In 1939, at the Indianapolis State Fair, the two were harnessed in tandem to try to lower the existing team record — their own. Earlier, the pair had trotted to a time of 1:59 in Syracuse, NY. Before Syracuse, neither Greyhound nor Rosalind had ever been driven in tandem before, making it doubly complex to handle them under the pressure of breaking the existing record, held by the great Uhlan and Leurs Forrest, who had trotted a mile in 2:03 1/4 in 1912. Neither the White nor the Baker camps doubted that they could do it. The question was: By how much? The other matter was to decide who would drive them; in the end, it was Sep Palin. Why Palin and not White is unclear, although it must be said that both teams were comfortable with the decision and accolades came their way for the classy manner in which this aspect was handled.

The King and Queen of harness racing.

The King and Queen of harness racing.

GREYHOUND with ROSALIND

 

ROSALIND and GREYHOUND trot to a world record for a team at the Indiana State Fair. Photo and copyright, Indiana Library.

Spectators throng the stands and photographers line the track as ROSALIND and GREYHOUND trot to a world record at the 1939 Indianapolis State Fair. Photo and copyright, Indiana Library.

At Indianapolis, Rosalind and Greyhound were looking to take down their Syracuse record — they were racing against themselves. But those who saw the King and Queen that day were deeply moved. Horseman generally are a crusty bunch, but even they were enchanted by the appearance of the Grey Ghost in harness with the best standardbred mare in the world. They were almost the same height, one blood-bay and one almost white, and they moved together seamlessly, passed the crowded stands, down to the start. It was August and the light was heavily flecked with gold. Their was restrained quiet as the “exhibition” began; two champions, matching one another stride for stride, floated passed the crowd for the first time. It was equine ballet on fast-forward, but so easy did the pair make it look that only the man holding the stopwatch really knew how fast they were moving. Racing against the wind, Rosalind and her handsome King trotted the mile in 1:58 1/4. As Sep Palin pulled them up and turned them back towards the jubilant throng, Rosalind nodded her head before reaching over to gently nibble Greyhound’s neck.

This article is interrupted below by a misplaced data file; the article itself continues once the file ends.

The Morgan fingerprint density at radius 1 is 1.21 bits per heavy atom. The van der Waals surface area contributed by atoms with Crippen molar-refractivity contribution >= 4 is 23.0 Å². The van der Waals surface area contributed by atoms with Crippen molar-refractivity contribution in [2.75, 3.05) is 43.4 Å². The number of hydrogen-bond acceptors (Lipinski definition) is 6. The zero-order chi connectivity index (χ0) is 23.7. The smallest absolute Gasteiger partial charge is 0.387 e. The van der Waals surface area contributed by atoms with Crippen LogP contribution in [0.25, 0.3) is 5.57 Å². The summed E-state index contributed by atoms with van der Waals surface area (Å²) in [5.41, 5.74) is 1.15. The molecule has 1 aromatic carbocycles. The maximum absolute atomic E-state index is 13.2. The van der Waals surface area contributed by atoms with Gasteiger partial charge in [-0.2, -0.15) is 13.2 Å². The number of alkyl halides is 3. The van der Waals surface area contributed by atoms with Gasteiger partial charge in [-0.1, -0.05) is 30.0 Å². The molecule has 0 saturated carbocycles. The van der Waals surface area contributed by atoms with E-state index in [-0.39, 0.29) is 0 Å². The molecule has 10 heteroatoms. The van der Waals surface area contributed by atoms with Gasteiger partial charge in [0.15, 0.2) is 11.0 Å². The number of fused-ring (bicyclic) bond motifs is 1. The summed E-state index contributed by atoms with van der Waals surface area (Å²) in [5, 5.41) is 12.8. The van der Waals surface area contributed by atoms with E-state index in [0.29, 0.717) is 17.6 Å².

Gib White, watching with his dad, took the footage below. Poor as it is — through no fault of Gib’s — it records an epic moment in the annals of harness racing history.

In her book, The Goldfinch, Donna Tartt writes: ” …And isn’t the whole point of things — beautiful things — that they connect you to some larger beauty? Those first images that crack your heart wide open and you spend the rest of your life chasing, or trying to recapture in one way or another?”  

Rosalind and Greyhound certainly weren’t “things,” either to those who knew them best or those who grew to love them. But on that day in 1939 when the narratives of the grey, gelded colt who rose to become an icon and the blood bay filly whose brilliance on the track was only exceeded by her capacity to heal interwove, hearts cracked wide open to a beauty larger than many had ever known before.

 

POSTSCRIPT:

Greyhound’s complete career record is catalogued below, in the Bonus Feature.

Rosalind retired holding the world’s record for three heats by a trotting mare, giving her a tie in average time with Greyhound at 1:56 for the fastest three heats to the credit of a trotter regardless of sex. As well, Rosalind held the:

World’s record for a third heat (1:59¼) by a trotter

World’s record for a four-year-old trotting mare, with a time of 1:59¼

World’s record for one and one-half miles by a trotter in a race, with a time of 3:12¼

Greyhound and Rosalind led happy lives in retirement. However, Rosalind died suddenly at the age of seventeen and an autopsy showed that she had succumbed to cancer. She left her human family too suddenly, even though she had given Ben and Gib White six foals, all fillies, three of which set champion times as three-year-olds. Although film footage of both Greyhound and Rosalind is scarce, the White’s super filly is commemorated in Marguerite Henry’s terrific book, Born To Trot. 

Although she takes some "artistic license" in the telling, Marguerite Henry's BORN TO TROT is ROSALIND and the White family's story, told with much love and drama.

Although she takes some “artistic license” in the telling, Marguerite Henry’s BORN TO TROT is ROSALIND and the White family’s story, told with much love and drama.

Ben White went on to win the Hambletonian another two times, in 1942 and 1943, with The Ambassador and Volo Song, respectively. Gibson White made a complete recovery and became his dad’s assistant trainer.

Both Greyhound and Rosalind were inducted into the Harness Racing Hall of Fame (in 1958 and 1973, respectively). Ben White was inducted into the Harness Racing Hall of Fame in 1958 and the Canadian Horse Racing Hall of Fame in 1977.

On April 23, 2014, the Harness Racing Hall of Fame announced that the stall Greyhound called home for the last 25 years of his life was donated to them: http://www.harnessmuseum.com/images/Grey%20Ghost%94%20Coming%20to%20Goshen.pdf

 

BONUS FEATURES:

1) Greyhound. (This is a lovely piece for its passion. It’s a little repetitive, but stay with it until the end to see some amazing footage of Greyhound in slow motion.)

 

2) Mary Reynolds and Ben White win the 1933 Hambletonian:

 

3) “Mary Reynolds sees Mary Reynolds”

 

SOURCES

The Harness Racing Museum and Hall of Fame (http://www.harnessmuseum.com/images/Grey%20Ghost%94%20Coming%20to%20Goshen.pdf)

Step and Go Together by B.K. Beckwith

Greyhound 1:55 1/4 by P.W. Moser

The Hambletonian Society (http://www.hambletonian.org/about.html)

Harness Racing – Standardbred Community (http://www.mi-harness.net/publct/hh/rosalind.html)

Various newspaper articles of the day